From aiCIO Magazine's June Issue: Institutional investors must understand that risk measurement is not the same as risk management. Dr. Arun Muralidhar reports.
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Mark Twain is on record stating that, “There are two times in a man’s life when he should not speculate: when he can’t afford it and when he can.” However, what distinguishes effective management of portfolios from speculation? The technical definition of speculation focuses either on the fact that it is a decision based on insufficient research or on the fact that one engages in a risky decision and is looking for a quick and considerable profit. Not much help there in distinguishing between the two as investors often make decisions without sufficient research and take very lumpy bets that could unintentionally lead to a quick and substantial profit or loss. The real distinguishing feature between the two is whether risks are managed or left unmanaged.
Sadly, too many investors have mistaken risk measurement for risk management and many vendors sell risk measurement systems promising risk management—and CIOs are left holding the bag. A risk measurement system gives you reams of reports at substantial cost, telling you how much Value-at-Risk you have in your portfolio and how much you are likely to lose at some given probability level. The fancier systems will allow you to simulate various scenarios to see how your portfolio will respond to another “Flash Crash” or “Black Monday.” This is equivalent to going to your doctor for an expensive annual checkup and being told what your probability of dying is under various scenarios, but being given no advice as to how to alter the probability.
I recall the treasurer of the World Bank in 1997, Gary Perlin, asking us—his staff at the time—how much the World Bank’s pension fund would lose if emerging markets collapsed. Since we had already implemented what was probably the first LDI-based pension risk system at the time, we ran the numbers and gave him an estimate. When markets did collapse the following year, I went back to Gary to proudly show him how smart we had been: the actual result was very near our 1997 estimate. Gary’s prompt reply in his soft and extremely polite tone: “If you were so smart, why didn’t you make me money?” Never again did I confuse risk management with risk measurement.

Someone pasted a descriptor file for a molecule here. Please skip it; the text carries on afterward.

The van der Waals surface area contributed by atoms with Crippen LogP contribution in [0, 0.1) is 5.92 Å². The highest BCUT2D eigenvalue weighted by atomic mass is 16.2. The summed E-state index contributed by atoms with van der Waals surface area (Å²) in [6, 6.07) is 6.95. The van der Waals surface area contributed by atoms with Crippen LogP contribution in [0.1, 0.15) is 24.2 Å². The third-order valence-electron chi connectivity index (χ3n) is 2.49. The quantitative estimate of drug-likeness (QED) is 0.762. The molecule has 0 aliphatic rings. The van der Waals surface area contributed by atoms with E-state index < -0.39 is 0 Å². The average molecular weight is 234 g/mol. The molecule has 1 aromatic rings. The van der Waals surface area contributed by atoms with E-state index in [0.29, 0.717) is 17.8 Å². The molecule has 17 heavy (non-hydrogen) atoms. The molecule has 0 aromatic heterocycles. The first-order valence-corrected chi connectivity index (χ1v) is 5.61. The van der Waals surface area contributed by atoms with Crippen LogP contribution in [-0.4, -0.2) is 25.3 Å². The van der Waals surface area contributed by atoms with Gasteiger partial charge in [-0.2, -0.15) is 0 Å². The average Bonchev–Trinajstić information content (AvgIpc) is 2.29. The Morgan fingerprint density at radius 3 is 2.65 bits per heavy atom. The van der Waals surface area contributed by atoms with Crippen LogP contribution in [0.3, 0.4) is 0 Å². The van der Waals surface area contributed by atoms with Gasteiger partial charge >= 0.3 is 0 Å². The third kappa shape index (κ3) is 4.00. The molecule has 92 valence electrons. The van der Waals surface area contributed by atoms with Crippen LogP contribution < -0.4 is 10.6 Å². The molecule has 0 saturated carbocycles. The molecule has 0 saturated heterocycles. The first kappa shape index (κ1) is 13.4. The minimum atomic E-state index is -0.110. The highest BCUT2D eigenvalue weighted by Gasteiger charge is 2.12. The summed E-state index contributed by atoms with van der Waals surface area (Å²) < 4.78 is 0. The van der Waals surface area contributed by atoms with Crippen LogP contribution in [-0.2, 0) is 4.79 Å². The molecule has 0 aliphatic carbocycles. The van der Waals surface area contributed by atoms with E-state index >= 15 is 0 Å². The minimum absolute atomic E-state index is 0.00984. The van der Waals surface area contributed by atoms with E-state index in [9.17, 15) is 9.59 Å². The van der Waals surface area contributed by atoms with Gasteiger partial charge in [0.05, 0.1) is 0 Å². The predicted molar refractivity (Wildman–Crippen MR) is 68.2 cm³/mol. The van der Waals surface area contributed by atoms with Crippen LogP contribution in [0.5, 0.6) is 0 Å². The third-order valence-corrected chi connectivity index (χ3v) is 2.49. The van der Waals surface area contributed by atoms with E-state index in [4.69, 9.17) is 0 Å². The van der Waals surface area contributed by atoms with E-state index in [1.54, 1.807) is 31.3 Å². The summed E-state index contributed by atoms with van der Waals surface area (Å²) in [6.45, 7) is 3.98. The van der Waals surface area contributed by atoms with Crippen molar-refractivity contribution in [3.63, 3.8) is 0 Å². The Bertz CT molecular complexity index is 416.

A good risk management process distinguishes between good risk and bad risk or the likelihood that a position in the portfolio, whether overweight or underweight, is likely to add or detract value given the current economic and financial environment. Therefore, rather than blindly trying to reduce risk, whether defined as absolute risk or relative risk, a smart investor tries to enhance the good risk and reduce the bad risk just like a doctor encourages us to raise our good cholesterol and lower the bad cholesterol. In this issue, aiCIO profiles how San Bernardino County (SBCERA) altered their rebalancing process and details why their approach was effectively good risk management. The traditional approach to rebalancing was to roll up the total portfolio asset allocation tilts and if they did not breach the rebalancing ranges nothing was to be done. If the ranges were breached a rebalancing trade brought the portfolio back to the policy weights. Contrary to popular opinion, one could argue that traditional rebalancing is effectively speculation, for the act of doing nothing—or even selling/buying the overweight/underweight assets—is effectively taking a bet not based on an analysis of the relative attractiveness of the assets, but on some arbitrary ranges. A risk measurement system might give the appearance that these rebalancing trades are lowering the relative risk of the portfolio, but if the investor is buying an asset likely to plummet in value, this is terrible risk management.
SBCERA effectively applied the same techniques to the asset allocation decisions that they expected of their asset managers; namely, research (ex-ante) the factors that influence the likely future performance of the assets in their portfolio and then use this research to make intelligent, explicit rebalancing decisions ex-post based on the relative attractiveness of the assets. Interestingly, all the ideas used by the staff to guide these decisions came from publicly available peer-reviewed articles.
We live in a world of increased volatility. The need for good risk management has probably never been greater. Implementing a risk system focused on measurement—and not management—will lead to poor performance and wasted resources. A closing anecdote: A large public fund spent millions to set up their risk measurement system. When the frequency of the reports declined from daily to weekly to monthly, none of the senior officers complained. Effectively, the reports produced from this system did not inform investment decisions and hence were practically worthless. Instead, CIOs should conduct in-depth research to calibrate asset class and manager rebalancing decisions based on the current economic and financial data (not arbitrary ranges) to emphasize good risks and shed bad risks. To not do so is to succumb to Mark Twain’s equally well-known quote about speculation: “October. This is one of the particularly dangerous months to speculate in stocks. The others are July, January, September, April, November, May, March, June, December, August, and February.”
Dr. Arun Muralidhar is Chairman of Mcube Investment Technologies LLC (www.mcubeit.com), and CIO of AlphaEngine Global Investment Solutions (AEGIS).